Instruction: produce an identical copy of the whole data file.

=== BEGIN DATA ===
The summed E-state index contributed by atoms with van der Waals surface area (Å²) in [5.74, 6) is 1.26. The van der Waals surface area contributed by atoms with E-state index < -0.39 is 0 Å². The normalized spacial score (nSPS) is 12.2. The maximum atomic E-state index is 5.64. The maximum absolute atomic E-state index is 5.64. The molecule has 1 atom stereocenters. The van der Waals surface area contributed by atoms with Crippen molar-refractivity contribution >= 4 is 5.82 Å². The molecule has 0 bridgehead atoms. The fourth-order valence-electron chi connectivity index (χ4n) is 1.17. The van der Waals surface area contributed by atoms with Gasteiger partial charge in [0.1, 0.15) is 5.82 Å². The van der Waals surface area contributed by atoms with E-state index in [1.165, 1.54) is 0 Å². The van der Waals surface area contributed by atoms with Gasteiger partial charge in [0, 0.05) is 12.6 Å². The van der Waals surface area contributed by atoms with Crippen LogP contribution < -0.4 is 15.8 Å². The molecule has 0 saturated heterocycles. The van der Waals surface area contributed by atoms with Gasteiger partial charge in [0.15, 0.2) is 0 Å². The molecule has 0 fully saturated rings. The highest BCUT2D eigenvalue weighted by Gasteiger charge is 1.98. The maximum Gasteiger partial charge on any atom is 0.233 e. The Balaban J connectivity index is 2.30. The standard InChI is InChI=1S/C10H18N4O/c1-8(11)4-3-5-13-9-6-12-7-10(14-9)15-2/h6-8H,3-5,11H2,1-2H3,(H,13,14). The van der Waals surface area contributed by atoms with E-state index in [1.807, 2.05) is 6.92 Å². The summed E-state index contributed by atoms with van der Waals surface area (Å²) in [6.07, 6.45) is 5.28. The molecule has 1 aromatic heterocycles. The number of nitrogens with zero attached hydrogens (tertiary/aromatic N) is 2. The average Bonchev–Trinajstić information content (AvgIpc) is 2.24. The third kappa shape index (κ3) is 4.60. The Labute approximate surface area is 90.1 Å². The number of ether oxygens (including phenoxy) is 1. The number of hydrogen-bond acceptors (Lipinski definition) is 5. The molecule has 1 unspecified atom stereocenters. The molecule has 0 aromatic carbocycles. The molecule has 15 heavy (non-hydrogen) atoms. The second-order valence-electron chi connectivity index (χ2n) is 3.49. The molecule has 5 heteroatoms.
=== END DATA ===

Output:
The summed E-state index contributed by atoms with van der Waals surface area (Å²) in [5.74, 6) is 1.26. The van der Waals surface area contributed by atoms with E-state index < -0.39 is 0 Å². The normalized spacial score (nSPS) is 12.2. The maximum atomic E-state index is 5.64. The maximum absolute atomic E-state index is 5.64. The molecule has 1 atom stereocenters. The van der Waals surface area contributed by atoms with Crippen molar-refractivity contribution >= 4 is 5.82 Å². The molecule has 0 bridgehead atoms. The fourth-order valence-electron chi connectivity index (χ4n) is 1.17. The van der Waals surface area contributed by atoms with Gasteiger partial charge in [0.1, 0.15) is 5.82 Å². The van der Waals surface area contributed by atoms with E-state index in [1.165, 1.54) is 0 Å². The van der Waals surface area contributed by atoms with Gasteiger partial charge in [0, 0.05) is 12.6 Å². The van der Waals surface area contributed by atoms with Crippen LogP contribution < -0.4 is 15.8 Å². The molecule has 0 saturated heterocycles. The van der Waals surface area contributed by atoms with Gasteiger partial charge in [0.15, 0.2) is 0 Å². The molecule has 0 fully saturated rings. The highest BCUT2D eigenvalue weighted by Gasteiger charge is 1.98. The maximum Gasteiger partial charge on any atom is 0.233 e. The Balaban J connectivity index is 2.30. The standard InChI is InChI=1S/C10H18N4O/c1-8(11)4-3-5-13-9-6-12-7-10(14-9)15-2/h6-8H,3-5,11H2,1-2H3,(H,13,14). The van der Waals surface area contributed by atoms with E-state index in [1.807, 2.05) is 6.92 Å². The summed E-state index contributed by atoms with van der Waals surface area (Å²) in [6.07, 6.45) is 5.28. The molecule has 1 aromatic heterocycles. The number of nitrogens with zero attached hydrogens (tertiary/aromatic N) is 2. The average Bonchev–Trinajstić information content (AvgIpc) is 2.24. The third kappa shape index (κ3) is 4.60. The Labute approximate surface area is 90.1 Å². The number of ether oxygens (including phenoxy) is 1. The number of hydrogen-bond acceptors (Lipinski definition) is 5. The molecule has 1 unspecified atom stereocenters. The molecule has 0 aromatic carbocycles. The molecule has 15 heavy (non-hydrogen) atoms. The second-order valence-electron chi connectivity index (χ2n) is 3.49. The molecule has 5 heteroatoms.